People across the country are predicting rising pressure on local community-run services due to the impact of the cost-of-living, according to the National Lottery Community Fund’s latest Community Research Index.
Eight in ten (81%) of the 8,968 people surveyed said their local food banks are likely to face an increase in demand, and three in four predict an increase in need for debt advice and support (77%) and mental health charities and services (75%).
The National Lottery Community Fund conducts the survey annually to find out how people feel about their communities, and how it needs to respond.
Cost-of-living concerns have had a big impact on people’s perceptions of priorities for the year ahead. Over half (55%) say that supporting people with this is most important for the wellbeing of their local community, rising to over six in ten women (61%).
Reducing isolation and loneliness (53%), and people caring and looking out for each other (50%) are also seen as important, with slightly more people (49%) intending to volunteer in the year ahead (up from 46% last year). Food banks are most likely to receive a helping hand, with 42% of those who intend to help out or volunteer mentioning them.
Seven in ten (69%) 18 to 24-year-olds say they intend to volunteer in 2023.
More people – 74% across the UK – said they feel a sense of connection to their local community, rising from 69% in 2020. Feeling part of the community is also growing in value, with 69% saying it is important to them, compared to 62% two years ago.
When thinking of their community’s physical environment, people identify safety on the streets (70%), keeping the area looking nice (62%) and young people having places to go and things to do (61%) as local priorities this year.
David Knott, Chief Executive of The National Lottery Community Fund, said:
“It’s clear that the year ahead is set to be dominated by cost-of-living concerns and this is going to be as much a priority for communities as it is for individuals. Despite the challenges and hardships people are facing, it’s clear that the UK’s sense of community holds strong and even more people, particularly the younger generation, feel motivated to help others out.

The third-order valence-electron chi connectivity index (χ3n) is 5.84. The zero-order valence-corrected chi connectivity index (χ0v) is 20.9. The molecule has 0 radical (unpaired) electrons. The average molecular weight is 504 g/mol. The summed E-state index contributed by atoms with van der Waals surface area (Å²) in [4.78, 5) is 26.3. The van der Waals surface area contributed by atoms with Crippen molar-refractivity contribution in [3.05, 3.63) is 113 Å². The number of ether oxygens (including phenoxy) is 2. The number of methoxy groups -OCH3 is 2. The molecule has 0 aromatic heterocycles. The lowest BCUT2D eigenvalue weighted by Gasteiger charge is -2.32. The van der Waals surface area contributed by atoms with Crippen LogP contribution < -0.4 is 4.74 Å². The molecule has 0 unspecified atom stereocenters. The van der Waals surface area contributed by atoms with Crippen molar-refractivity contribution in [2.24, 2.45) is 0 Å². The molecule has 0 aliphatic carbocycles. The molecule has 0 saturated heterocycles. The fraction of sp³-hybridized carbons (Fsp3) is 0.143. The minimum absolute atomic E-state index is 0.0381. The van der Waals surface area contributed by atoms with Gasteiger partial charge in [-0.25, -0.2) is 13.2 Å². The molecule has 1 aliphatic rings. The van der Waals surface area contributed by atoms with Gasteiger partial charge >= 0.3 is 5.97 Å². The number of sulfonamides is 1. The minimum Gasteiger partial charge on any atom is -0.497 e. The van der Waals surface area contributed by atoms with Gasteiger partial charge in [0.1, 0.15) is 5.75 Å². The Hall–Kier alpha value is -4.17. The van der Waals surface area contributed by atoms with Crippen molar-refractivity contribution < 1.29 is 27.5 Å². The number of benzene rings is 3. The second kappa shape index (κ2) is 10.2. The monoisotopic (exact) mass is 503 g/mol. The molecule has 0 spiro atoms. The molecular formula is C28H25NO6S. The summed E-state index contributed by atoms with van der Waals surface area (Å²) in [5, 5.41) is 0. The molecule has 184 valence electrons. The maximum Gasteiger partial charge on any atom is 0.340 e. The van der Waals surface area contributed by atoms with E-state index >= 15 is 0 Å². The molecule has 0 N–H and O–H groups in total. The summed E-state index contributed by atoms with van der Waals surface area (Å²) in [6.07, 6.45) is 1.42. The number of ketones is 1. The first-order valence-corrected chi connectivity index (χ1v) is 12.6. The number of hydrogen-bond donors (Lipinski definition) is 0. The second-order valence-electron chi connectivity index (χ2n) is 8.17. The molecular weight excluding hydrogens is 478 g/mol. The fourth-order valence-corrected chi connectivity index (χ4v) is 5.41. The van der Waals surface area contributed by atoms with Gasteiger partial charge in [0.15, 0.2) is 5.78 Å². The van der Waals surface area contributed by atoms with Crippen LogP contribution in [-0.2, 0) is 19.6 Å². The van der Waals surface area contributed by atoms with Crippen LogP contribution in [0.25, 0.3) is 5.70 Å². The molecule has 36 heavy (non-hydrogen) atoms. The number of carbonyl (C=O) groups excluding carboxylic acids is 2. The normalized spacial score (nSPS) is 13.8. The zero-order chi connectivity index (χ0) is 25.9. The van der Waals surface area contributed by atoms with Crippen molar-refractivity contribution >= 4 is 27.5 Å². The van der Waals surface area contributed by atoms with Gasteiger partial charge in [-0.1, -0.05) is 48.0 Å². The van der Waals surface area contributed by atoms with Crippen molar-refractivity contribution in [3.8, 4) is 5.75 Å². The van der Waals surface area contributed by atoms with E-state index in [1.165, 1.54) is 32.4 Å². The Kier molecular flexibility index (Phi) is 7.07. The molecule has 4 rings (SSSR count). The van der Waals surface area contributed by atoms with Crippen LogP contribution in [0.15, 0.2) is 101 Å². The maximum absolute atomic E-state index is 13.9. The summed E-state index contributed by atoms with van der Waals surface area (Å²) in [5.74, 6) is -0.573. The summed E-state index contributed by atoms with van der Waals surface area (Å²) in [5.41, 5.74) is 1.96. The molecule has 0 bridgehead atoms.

“We are listening to communities and the groups we fund and are responding flexibly to their needs. We understand the pressures and expect to commit over £75 million in funding to support on cost-of-living throughout the next year. We are also undergoing a Strategy Renewal process to ensure that our funding and support for communities is fit-for-purpose in the years to come.”
Jane Johnson from Random Café in Watford, which receives support from The National Lottery Community Fund, said:
“It is no surprise supporting people through the cost-of-living is a priority for next year. We have seen an increase in customers struggling and using Random Café to cover their weekly shop as we offer food on a ‘pay as you feel’ basis because we believe everyone should have access to food.
“We believe that being part of the community is particularly important, which may explain the increased volunteer intentions. We have volunteers of all ages who are eager to give back to the community. People see it as an opportunity to keep the area looking nice and interact with others, but for some it’s part of their recovery from mental health challenges. Thanks to National Lottery players, we have a community garden which gives people access to green space and a warm meeting place with events to bring people of all ages together.”